YODO – A Young Person’s Perspective

Response to #DyingMattersAwarenessWeek and #YODO.

(Note: this is something I feel strongly about).

Being a young person, we are often stigmatised as “thinking we are immortal”. Thinking that the choices we make regarding our lifestyle in our younger years won’t affect us when we are older. I am not one of those young people, you’ll be glad to know. I believe in the saying, YODO, you only die once. As YODO has become active on social media once again, I think more young people will become aware and possibly start taking life more seriously, or at least I hope so! I haven’t given much thought about my will yet, because I don’t have children and I don’t have savings behind me. In later years it is something I will definitely consider. As for being an organ donor, I am unsure of this, call me selfish but I wouldn’t want my body parts removed, I believe in leaving the soul to rest when death overcomes a person. However, the argument comes that “You won’t need them anymore…” and “you’ll be saving a life”. This is something I agree with, I want to save a life where I can, if it means giving my body parts to someone else to save their life then so be it.  I know that is contradictory but it’s a difficult situation, my morals and my beliefs are opposites here. At the moment, I think I am too young to think about death, though no one knows what is around the corner. Therefore I think young people should be encouraged to talk about death, dying and bereavement so that we know what we want when we get to that stage where we need to talk about such things. I personally don’t like to think about what I want when I’m you know…gone, it’s not really a nice thought at the end of the day. I have a lot to look forward to in my life. But I understand I need to talk about these things, if I develop dementia later on in my life or become terminally ill with cancer, the question – who will know what I want, except me?, springs to mind. No-one, no-one will know if I don’t talk about it.  Even if it is a little conversation, “Oh I’d like a quiet funeral, I’d like roses for my flowers” etc. At least you are letting someone know and if the inevitable happens then that person may think back to that conversation and give you what you want. I think this campaign by Dying Matters to raise awareness of death, dying and bereavement is an excellent way to make more young people realise that yes…YOLO (you only live once) but that also YODO. You only die once. I think this short hashtag is a great way to get through to young people. Though we should always talk about death, dying and bereavement, not just for one week but everyday. That doesn’t mean to say talk about it everyday as such, but don’t keep it from conversation, just because it isn’t awareness week.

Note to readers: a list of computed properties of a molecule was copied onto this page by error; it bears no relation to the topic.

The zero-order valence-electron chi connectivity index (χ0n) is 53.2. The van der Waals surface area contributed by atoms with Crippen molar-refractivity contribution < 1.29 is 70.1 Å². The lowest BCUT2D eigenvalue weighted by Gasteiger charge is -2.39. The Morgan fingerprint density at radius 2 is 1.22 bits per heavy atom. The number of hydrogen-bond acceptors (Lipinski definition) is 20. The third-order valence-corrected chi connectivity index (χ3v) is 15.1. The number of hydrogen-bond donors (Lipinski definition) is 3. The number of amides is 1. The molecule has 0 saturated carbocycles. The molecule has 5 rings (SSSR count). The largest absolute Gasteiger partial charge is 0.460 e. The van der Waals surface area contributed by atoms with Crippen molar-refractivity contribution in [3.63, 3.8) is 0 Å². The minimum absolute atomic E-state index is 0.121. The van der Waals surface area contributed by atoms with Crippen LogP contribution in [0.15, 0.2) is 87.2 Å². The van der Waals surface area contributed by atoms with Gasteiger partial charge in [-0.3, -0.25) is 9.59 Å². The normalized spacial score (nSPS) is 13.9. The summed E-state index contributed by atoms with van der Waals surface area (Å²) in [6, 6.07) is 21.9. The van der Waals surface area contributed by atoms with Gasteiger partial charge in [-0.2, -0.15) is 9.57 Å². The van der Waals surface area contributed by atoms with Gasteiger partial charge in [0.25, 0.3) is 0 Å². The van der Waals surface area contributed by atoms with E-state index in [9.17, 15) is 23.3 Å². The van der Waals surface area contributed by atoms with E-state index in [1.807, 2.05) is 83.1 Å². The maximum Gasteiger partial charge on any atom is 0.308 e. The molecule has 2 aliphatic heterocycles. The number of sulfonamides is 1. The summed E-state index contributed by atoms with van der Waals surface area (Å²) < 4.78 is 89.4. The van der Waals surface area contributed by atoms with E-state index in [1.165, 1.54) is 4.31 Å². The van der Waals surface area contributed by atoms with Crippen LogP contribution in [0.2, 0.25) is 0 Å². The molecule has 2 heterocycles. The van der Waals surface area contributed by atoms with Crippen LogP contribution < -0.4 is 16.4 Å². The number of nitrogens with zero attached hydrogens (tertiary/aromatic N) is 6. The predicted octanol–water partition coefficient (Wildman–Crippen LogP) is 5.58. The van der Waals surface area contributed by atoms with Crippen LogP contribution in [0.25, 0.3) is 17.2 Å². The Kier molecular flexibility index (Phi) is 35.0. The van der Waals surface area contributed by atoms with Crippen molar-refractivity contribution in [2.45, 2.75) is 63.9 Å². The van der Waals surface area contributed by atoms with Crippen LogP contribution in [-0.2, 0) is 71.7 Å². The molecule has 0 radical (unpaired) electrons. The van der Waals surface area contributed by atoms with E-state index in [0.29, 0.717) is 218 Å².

Make sure that you know what you want when you die. This resonates with me. Make a will, become an organ donor, know how you want your funeral to be. When you die have the funeral that you want, not what someone else thinks you would have wanted, don’t follow the saying “It’s what…would have wanted!”. Keep being the one that makes the choices! We need choice and dignity and respect even after we’ve passed away.

People talk about legacies. How a person wants to be remembered or what a person wants to leave behind. I hope that every young person wants to have a legacy, in fact every person. I want to be remembered for challenging stigma, for helping people and for making my family proud. I’d like to leave money for charity too. Young people need to be encouraged to think about legacies as it’s an important thing for loved ones. A way to be remembered. YOLO but YODO too! Question yourself, how do I want to be remembered?

Death may be a subject that isn’t talked about, but I think in order to get through to young people even more, it should be integrated into the school curriculum too. It’s all fine and well using YODO and raising awareness on social media sites but death, dying and bereavement should feature on the curriculum. How to make your life better is included – healthy eating, getting exercise. They all aim to raise awareness of how to live! But there isn’t anything to inform young people on death, dying or bereavement. Everyone who is born, lives and everyone dies too. So why not help people learn how to die. Learn how to prepare a will, learn about the different choices we have at the end of our lives, learn about funerals etc. We will all experience someone close to us dying, a friend, a family member, even a pet, funny it may seem. We should teach the concept of a good death, what bereavement is, how to help people who have lost a friend, relative etc and what support is out there. All of these would raise awareness of death and I think it would make social media awareness weeks around death, dying and bereavement more powerful as it would be taught to young people already. I think in the UK we are scared of death, scared to talk about it and scared to face it. It may be a generalisation but among teenagers I think it’s common. We aren’t scared to live though. Being a teenager is one of the best times of your life, yes? But when we get older our mortality hits us, we realise we are going to die and sometimes when the epiphany occurs, it’s too late. Make decisions NOW, rather than later down the line.

We need to talk about dying, death and bereavement or we will inevitably lose our choice and possibly our dignity at a time that is just as important as birth and life itself.


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